What if a Category Three Hurricane hit New York City? Could a history-making, catastrophic weather event happen in or near the same place years later?
On January 15, 2006, these and other questions were explored in the premiere of a new series, IT COULD HAPPEN TOMORROW on The Weather Channel. The series showcases science-based predictions of natural disasters, taking a close look at unbelievable acts of nature that, if they occur, could spell disaster in cities across America. Most importantly, with the devastation of Hurricane Katrina, the show looks at what is being done to prepare and protect the public, against these destructive possibilities.
To draw viewers to its premiere episode, “The Long Island Express,” The Weather Channel turned to us to book radio interviews with national networks and top stations across the country. Meteorologist Jim Cantore talked to a variety of radio reporters and talk-show hosts about the possible recurrence of the hurricane that hit Long Island, NY on September 21, 1938, the Category Three storm that left 700 dead and 63,000 homeless.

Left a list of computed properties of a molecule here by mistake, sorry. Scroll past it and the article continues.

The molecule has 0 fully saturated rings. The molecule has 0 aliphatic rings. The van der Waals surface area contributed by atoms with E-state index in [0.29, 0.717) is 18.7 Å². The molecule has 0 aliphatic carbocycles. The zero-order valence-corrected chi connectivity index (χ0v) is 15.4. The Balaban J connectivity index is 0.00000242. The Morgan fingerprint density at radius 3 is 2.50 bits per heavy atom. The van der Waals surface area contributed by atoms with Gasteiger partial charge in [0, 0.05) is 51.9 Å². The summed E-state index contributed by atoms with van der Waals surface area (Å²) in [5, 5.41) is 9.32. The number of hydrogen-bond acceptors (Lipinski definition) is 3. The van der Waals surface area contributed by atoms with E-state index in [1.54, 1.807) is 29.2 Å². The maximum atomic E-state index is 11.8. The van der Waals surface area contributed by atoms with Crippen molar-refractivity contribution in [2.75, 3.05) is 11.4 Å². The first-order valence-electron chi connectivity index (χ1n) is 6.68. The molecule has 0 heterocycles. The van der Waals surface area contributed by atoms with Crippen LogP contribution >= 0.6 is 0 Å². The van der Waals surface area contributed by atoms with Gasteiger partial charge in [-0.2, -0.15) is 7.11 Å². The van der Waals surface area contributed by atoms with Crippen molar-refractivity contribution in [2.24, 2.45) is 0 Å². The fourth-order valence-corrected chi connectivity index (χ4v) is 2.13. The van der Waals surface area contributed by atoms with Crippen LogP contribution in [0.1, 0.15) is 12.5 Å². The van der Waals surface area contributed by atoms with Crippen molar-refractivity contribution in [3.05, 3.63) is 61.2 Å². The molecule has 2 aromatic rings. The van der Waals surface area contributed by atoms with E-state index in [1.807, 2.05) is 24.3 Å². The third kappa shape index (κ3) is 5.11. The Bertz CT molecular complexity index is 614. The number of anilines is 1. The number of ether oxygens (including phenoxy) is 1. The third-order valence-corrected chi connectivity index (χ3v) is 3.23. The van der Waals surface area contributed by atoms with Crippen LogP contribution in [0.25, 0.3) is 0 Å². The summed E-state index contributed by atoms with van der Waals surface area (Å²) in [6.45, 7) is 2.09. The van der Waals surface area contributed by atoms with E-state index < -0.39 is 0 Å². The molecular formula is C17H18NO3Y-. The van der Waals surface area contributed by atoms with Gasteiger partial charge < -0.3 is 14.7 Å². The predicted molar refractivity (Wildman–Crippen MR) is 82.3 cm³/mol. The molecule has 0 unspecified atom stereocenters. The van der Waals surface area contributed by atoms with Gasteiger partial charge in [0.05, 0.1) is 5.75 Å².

If the same type of storm hit tomorrow, Cantore foresaw a far more tragic impact, and that is one example of many scientific predictions The Weather Channel has complied for future episodes on possible weather disasters.
On Thursday, January 12, three days before the premiere episode, the news about The Weather Channel’s new series got out to more than eight million listeners through 14 radio interviews. There were a total of 1,788 airings on 1,779 stations and network affiliates across the United States, with interviews completed nationally on Metro Source, Westwood One and USA Radio Network; on the statewide network in Florida; and on #1 news-talk radio stations in top radio markets, among them Dallas, Miami, Orlando, and St. Louis.
Radio was one element in a comprehensive promotional campaign to support the launch of the new series. As a result of the overall campaign, the ratings achieved during the 9:30 p.m. premiere of IT COULD HAPPEN TOMORROW showed a 60 percent increase over the Sunday night household average for Quarter One 2005. For the 25 to 54-year age group, the program showed an 84 percent increase in tune-in, compared to the viewership average for that audience in Quarter One 2005.